## Introduction

The Spike Train Analyis Toolkit consists of several components:

**Entropy methods** estimate the entropy of a random variable from a vector of word counts. Examples include plug-in, Treves-Panzeri-Miller-Carlton, jackknife, Ma bound, best upper bound, and Chao-Shen. Entropy methods are accompanied by **variance methods**, which can be used to generate confidence limits. Variance methods fall into two classes: **general variance methods**, which apply to all entropy methods, and **specific variance methods**, which apply to particular entropy methods.
**Information methods** estimate the mutual information between an ensemble of spike train responses and a set of experimental conditions. An information method may consist of several calls to entropy methods. Examples include the direct method, the metric space method, and the binless embedding method.
- Components for reading .stad/.stam files into the input data structure we have developed.
- Components for manipulating histogram data structures that we have developed.
- Various utilities for processing method options, allocating/freeing memory, and mathematical/sorting operations.

Members of the community are invited to contribute information or entropy methods.

## Use of Matlab and C

The Spike Train Analysis Toolkit is written in a combination of Matlab and C. The computational code is written in C, which was chosen because of its fast execution, the availability of free compilers, and the potential for porting to parallel clusters. The user interface to the toolkit is written in Matlab, which was chosen for the ease with which data can be manipulated and visualized. The interface between the C code and the Matlab code is written in C using Matlab's MEX API.

Members of the community have the option of contributing implementations in Matlab or in C/MEX. For each case, we provide guidelines that contributors should follow.

## Information methods

In general, we recommend that information methods be divided into several modules which correspond to distinct steps and may return useful intermediate results.

The preferred function format is

`[out,opts_used]=`*method*(in,opts)

You may want to have the main function call modules that return intermediate results of interest. The modules will also consist of Matlab functions, although intermediate variables will be passed among the module functions.

If the underlying computations are implemented in C/MEX, you must add the compilation commands to the file `make.m`

. Also, we recommend creating a directory in the `info`

directory and putting the associated files there.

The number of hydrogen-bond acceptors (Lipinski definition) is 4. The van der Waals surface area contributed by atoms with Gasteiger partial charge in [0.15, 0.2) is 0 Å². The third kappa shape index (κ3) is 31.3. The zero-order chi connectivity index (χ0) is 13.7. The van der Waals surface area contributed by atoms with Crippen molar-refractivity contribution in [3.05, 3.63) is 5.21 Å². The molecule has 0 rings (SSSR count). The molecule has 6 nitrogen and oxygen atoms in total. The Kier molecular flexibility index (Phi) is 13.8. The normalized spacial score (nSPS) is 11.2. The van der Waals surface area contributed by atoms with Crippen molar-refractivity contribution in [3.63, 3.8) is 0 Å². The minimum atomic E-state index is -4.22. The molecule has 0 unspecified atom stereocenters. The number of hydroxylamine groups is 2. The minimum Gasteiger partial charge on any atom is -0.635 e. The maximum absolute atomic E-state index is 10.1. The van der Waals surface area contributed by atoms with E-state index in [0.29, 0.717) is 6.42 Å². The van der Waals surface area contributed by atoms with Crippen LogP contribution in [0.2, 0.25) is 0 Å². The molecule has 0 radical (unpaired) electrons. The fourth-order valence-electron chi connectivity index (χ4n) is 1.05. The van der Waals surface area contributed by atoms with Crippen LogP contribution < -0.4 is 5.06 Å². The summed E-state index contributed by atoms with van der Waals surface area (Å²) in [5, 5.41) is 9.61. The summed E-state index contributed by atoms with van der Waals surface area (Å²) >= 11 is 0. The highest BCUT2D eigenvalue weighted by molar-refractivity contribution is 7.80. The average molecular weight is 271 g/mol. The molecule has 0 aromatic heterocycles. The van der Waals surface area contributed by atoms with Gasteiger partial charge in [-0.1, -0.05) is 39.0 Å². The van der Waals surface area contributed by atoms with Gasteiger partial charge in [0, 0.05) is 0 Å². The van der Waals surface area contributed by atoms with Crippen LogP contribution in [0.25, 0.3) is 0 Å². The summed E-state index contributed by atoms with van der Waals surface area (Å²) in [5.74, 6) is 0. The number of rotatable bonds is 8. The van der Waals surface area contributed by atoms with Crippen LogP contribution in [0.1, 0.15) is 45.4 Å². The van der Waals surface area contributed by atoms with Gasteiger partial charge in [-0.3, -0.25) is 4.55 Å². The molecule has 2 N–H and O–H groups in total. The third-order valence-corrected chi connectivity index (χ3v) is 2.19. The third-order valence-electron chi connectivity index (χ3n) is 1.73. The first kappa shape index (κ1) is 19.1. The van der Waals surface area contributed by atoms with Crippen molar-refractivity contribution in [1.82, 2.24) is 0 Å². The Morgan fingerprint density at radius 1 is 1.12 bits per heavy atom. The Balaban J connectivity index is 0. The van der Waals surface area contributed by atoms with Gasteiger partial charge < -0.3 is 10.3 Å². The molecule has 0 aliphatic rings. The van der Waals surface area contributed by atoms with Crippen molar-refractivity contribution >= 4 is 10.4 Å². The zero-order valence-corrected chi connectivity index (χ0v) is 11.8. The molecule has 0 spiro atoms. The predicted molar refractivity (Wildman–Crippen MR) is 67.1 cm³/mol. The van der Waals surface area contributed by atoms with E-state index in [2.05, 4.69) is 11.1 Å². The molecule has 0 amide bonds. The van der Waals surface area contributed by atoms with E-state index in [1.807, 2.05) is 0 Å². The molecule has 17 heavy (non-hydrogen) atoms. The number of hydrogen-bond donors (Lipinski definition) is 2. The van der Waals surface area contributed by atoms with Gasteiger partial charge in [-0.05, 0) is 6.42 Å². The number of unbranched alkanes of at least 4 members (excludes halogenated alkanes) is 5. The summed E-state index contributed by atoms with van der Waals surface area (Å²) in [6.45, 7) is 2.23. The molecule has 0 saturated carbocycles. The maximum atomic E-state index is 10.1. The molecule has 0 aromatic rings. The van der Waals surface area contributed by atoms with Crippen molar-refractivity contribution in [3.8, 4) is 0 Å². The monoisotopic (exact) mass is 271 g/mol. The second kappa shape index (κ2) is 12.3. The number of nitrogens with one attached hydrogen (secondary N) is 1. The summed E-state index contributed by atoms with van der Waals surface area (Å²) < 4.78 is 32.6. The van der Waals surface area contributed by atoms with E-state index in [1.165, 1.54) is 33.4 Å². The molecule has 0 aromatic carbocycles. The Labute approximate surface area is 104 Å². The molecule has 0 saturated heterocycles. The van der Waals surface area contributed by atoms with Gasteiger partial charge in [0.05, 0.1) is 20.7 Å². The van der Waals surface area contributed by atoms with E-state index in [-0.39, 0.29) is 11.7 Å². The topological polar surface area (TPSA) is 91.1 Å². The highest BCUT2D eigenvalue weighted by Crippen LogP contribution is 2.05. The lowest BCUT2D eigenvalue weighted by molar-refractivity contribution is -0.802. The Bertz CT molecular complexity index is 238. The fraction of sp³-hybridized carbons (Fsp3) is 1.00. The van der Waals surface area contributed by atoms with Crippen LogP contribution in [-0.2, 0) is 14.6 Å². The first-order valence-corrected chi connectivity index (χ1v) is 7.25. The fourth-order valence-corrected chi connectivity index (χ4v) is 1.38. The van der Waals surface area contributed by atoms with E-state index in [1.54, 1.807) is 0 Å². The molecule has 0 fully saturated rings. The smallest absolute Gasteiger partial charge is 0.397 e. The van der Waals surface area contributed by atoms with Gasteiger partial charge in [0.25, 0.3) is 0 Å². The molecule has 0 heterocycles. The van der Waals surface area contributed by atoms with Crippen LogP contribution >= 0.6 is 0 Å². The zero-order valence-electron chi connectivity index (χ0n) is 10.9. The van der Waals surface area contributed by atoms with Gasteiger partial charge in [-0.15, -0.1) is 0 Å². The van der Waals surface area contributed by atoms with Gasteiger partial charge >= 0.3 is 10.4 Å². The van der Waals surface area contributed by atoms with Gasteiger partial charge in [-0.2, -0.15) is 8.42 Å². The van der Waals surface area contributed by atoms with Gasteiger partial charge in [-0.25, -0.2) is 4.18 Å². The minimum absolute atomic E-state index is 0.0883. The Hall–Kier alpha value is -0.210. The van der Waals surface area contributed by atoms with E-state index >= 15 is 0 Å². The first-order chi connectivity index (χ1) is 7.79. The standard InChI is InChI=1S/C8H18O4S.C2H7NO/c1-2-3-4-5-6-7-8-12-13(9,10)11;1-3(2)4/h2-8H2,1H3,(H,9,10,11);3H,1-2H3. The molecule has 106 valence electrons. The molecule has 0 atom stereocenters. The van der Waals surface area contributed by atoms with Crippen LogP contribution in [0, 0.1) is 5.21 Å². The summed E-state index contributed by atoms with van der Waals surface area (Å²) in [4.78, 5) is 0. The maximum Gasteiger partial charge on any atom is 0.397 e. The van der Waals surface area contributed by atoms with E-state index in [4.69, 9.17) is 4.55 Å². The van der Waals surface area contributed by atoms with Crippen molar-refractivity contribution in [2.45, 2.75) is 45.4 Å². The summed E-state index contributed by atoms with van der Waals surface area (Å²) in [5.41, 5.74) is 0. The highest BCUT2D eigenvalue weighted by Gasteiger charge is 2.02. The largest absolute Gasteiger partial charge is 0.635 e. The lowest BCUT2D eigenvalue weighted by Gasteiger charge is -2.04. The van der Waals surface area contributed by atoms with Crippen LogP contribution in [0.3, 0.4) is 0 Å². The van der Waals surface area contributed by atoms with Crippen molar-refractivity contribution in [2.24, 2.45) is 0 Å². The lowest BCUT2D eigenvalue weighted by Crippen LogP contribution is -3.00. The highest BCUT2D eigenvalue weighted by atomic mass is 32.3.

## Entropy methods

### An entropy method in Matlab

It is not possible to seamlessly integrate entropy methods into the toolkit without writing them in C and the MEX framework. We will be happy to work with you to adapt your method for integration with the toolkit.

### An entropy method in C/MEX

For the remainder of this document, *quant*

will refer to the quantity being estimated (i.e., `entropy`

or `variance`

) and *method*

refers to the method name.

- Add
*quant*_*method*_c.c

to the `entropy/`

directory.
- In
`entropy_c.h`

:
- Increment the value of
`ENT_EST_METHS`

, `SPEC_VAR_EST_METHS`

, or `GEN_VAR_EST_METHS`

.
- Add your function declaration (where
*struct_type*

is `estimate`

for `entropy`

methods, and `nv_pair`

for `variance`

methods):
`extern int `*quant*_*method*(struct hist1d *in,struct options_entropy *opts,struct *struct_type* *out);

- In
`entropy_c.c`

:
- Add your method code name to either
`ent_est_meth_list`

or `var_est_meth_list`

.
- Add
*quant*_*method*

to the statements that define the elements of the `entropy_fun`

, `specific_variance_fun`

, or `general_variance_fun`

function pointers.

- In
`make.m`

add `entropy/`*quant*_*method*_c.c

to the string `entropy_files`

.

#### If your entropy method does not require any options

- In
`entropy_mx.c`

:
- In
`ReadOptionsEntropy()`

, add `read_options_`*quant*_null

to the statements that define the elements of the `entropy_fun`

or `variance_fun`

function pointers.
- In
`WriteOptionsEntropy()`

, add `write_options_`*quant*_null

to the statements that define the elements of the `entropy_fun`

or `variance_fun`

function pointers.

#### If your entropy method requires options

- Add
*quant*_*method*_mx.c

to the `entropy/`

directory.
- In
`entropy_c.h`

:
- Add the default parameter values to the
`#define`

statements
- Add the options to the
`options_entropy`

structure.

- In
`entropy_mx.h`

, add the read/write options function declarations:
`extern void read_options_`*quant*_*method*(const mxArray *in,struct options_entropy *opts);

extern mxArray *write_options_*quant*_*method*(const mxArray *in,struct options_entropy *opts);

- In
`entropy_mx.c`

:
- In
`ReadOptionsEntropy()`

, add `read_options_`*quant*_*method*

to the statements that define the elements of the `entropy_fun`

or `variance_fun`

function pointers.
- In
`WriteOptionsEntropy()`

, add `write_options_`*quant*_*method*

to the statements that define the elements of the `entropy_fun`

or `variance_fun`

function pointers.

- In
`make.m`

add `entropy/`*quant*_*method*_mx.c

to the string `entropy_files`

.